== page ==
Along with playing Valentine party games, consider giving your friend or love a "Heart Attack." This consists of cutting out as many shapes and sizes of hearts from colored paper as my little fingers can stand. Then I get permission to sneak into their bedroom, or office or wherever they might be for most of the day, and tape all the hearts to several surfaces.
I even like hiding them in drawers and between pages of books. Another fun addition is to use heart shaped confettii that you can cut out using a heart shaped hole punch. This small hearts can be spread across a desk or bed or floor or bookshelf, etc. etc.
Valentine's Day is big business. Consumers will spend an average of $77.43 on Valentine's Day gifts this year. E-commerce retailers expect to rack up about $650 million in sales of food, candy, flowers, and other Valentine's Day gifts. Of that amount about $350 million will be for gifts and flowers and another $45 million will be spent on food (including chocolate) and wine.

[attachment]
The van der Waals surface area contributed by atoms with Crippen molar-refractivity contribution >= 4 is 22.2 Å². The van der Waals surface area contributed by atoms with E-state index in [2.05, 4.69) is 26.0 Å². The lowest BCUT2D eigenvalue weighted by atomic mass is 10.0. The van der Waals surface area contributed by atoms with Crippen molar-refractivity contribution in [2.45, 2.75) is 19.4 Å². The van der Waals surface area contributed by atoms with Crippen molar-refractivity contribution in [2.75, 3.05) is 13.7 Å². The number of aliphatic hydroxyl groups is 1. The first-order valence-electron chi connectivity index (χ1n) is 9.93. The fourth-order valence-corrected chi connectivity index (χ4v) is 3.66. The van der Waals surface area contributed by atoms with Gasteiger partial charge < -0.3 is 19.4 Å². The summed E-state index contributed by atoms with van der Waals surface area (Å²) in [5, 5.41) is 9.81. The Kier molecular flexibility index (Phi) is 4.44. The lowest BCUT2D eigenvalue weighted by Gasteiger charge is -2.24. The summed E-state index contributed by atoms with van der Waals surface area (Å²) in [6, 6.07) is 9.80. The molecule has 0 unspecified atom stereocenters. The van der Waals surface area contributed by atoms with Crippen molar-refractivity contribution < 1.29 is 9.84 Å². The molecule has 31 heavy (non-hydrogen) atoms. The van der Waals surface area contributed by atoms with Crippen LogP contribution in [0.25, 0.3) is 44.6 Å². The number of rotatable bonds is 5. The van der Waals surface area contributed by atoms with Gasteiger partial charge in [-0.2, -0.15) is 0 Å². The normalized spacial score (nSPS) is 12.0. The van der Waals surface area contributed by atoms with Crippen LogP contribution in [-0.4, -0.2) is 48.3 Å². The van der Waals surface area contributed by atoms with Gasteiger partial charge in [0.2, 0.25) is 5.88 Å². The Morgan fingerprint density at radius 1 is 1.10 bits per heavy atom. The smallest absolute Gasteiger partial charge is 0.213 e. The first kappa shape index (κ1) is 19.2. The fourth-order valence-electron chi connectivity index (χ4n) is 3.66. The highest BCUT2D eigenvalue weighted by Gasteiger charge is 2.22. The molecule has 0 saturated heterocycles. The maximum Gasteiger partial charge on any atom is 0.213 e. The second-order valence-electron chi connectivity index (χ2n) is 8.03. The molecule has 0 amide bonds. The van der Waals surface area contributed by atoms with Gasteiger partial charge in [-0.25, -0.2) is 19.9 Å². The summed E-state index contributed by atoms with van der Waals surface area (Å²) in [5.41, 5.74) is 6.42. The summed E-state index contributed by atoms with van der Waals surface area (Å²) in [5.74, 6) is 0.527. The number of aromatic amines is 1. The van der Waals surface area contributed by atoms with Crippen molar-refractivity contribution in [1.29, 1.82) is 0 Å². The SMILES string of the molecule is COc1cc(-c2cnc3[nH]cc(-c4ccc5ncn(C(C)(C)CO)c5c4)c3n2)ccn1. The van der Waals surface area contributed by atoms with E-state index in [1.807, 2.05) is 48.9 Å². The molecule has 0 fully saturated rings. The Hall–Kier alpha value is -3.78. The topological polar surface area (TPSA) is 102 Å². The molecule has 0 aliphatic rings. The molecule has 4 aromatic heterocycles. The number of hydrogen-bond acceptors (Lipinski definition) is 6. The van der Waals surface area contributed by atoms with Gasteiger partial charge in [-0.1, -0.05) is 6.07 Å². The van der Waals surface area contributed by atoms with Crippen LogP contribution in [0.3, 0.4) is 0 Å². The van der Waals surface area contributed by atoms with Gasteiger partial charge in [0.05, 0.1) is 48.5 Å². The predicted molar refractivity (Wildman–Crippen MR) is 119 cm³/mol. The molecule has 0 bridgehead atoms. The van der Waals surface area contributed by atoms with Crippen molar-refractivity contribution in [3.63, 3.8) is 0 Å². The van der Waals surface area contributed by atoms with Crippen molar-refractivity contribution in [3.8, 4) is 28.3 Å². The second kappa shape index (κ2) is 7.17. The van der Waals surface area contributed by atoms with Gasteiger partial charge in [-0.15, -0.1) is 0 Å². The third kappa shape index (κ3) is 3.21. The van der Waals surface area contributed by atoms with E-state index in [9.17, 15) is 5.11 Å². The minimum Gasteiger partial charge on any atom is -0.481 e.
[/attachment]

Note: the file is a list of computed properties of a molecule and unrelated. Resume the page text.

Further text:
The most fantastic gift of love is the Taj Mahal in India. It was built by Mughal Emperor Shahjahan as a memorial to his wife, who died in childbirth. Work on the Taj began in 1634 and continued for almost 22 years. It required the labor of 20,000 workers from all over India and Central Asia.
The heart is the most common symbol of romantic love. Ancient cultures believed the human soul lived in the heart. Others thought it to be the source of emotion and intelligence. Some believed the heart embodied a man's truth, strength and nobility. The heart may be associated with love because the ancient Greeks believed it was the target of Eros, known as Cupid to the Romans. Anyone shot in the heart by one of Cupid's arrows would fall hopelessly in love. Because the heart is so closely linked to love, its red color is thought to be the most romantic.